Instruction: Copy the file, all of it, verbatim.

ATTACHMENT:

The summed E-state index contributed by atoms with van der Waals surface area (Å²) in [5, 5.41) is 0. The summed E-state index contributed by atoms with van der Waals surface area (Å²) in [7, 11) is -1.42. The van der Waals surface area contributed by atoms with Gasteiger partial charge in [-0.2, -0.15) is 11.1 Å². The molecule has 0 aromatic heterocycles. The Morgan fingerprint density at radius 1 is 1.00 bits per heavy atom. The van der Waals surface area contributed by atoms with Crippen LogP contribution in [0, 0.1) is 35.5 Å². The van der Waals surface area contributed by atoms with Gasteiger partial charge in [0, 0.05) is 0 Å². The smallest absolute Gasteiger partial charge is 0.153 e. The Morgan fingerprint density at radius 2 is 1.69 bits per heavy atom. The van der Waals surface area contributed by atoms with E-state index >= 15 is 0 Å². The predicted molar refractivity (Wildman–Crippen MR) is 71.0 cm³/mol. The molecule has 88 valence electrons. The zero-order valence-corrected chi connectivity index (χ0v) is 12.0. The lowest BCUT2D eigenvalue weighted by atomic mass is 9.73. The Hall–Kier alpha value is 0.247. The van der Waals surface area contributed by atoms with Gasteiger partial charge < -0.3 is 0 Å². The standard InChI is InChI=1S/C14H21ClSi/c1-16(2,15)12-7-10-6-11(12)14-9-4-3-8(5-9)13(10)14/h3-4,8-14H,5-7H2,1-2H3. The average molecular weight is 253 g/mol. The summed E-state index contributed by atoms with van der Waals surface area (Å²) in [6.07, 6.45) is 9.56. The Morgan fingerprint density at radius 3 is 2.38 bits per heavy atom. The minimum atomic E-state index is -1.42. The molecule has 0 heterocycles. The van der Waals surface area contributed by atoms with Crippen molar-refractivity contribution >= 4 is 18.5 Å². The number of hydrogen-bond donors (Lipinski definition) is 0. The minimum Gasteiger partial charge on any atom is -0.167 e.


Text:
The summed E-state index contributed by atoms with van der Waals surface area (Å²) in [5, 5.41) is 0. The summed E-state index contributed by atoms with van der Waals surface area (Å²) in [7, 11) is -1.42. The van der Waals surface area contributed by atoms with Gasteiger partial charge in [-0.2, -0.15) is 11.1 Å². The molecule has 0 aromatic heterocycles. The Morgan fingerprint density at radius 1 is 1.00 bits per heavy atom. The van der Waals surface area contributed by atoms with Crippen LogP contribution in [0, 0.1) is 35.5 Å². The van der Waals surface area contributed by atoms with Gasteiger partial charge in [0, 0.05) is 0 Å². The smallest absolute Gasteiger partial charge is 0.153 e. The Morgan fingerprint density at radius 2 is 1.69 bits per heavy atom. The van der Waals surface area contributed by atoms with E-state index >= 15 is 0 Å². The predicted molar refractivity (Wildman–Crippen MR) is 71.0 cm³/mol. The molecule has 88 valence electrons. The zero-order valence-corrected chi connectivity index (χ0v) is 12.0. The lowest BCUT2D eigenvalue weighted by atomic mass is 9.73. The Hall–Kier alpha value is 0.247. The van der Waals surface area contributed by atoms with Gasteiger partial charge < -0.3 is 0 Å². The standard InChI is InChI=1S/C14H21ClSi/c1-16(2,15)12-7-10-6-11(12)14-9-4-3-8(5-9)13(10)14/h3-4,8-14H,5-7H2,1-2H3. The average molecular weight is 253 g/mol. The summed E-state index contributed by atoms with van der Waals surface area (Å²) in [6.07, 6.45) is 9.56. The Morgan fingerprint density at radius 3 is 2.38 bits per heavy atom. The minimum atomic E-state index is -1.42. The molecule has 0 heterocycles. The van der Waals surface area contributed by atoms with Crippen molar-refractivity contribution >= 4 is 18.5 Å². The number of hydrogen-bond donors (Lipinski definition) is 0. The minimum Gasteiger partial charge on any atom is -0.167 e.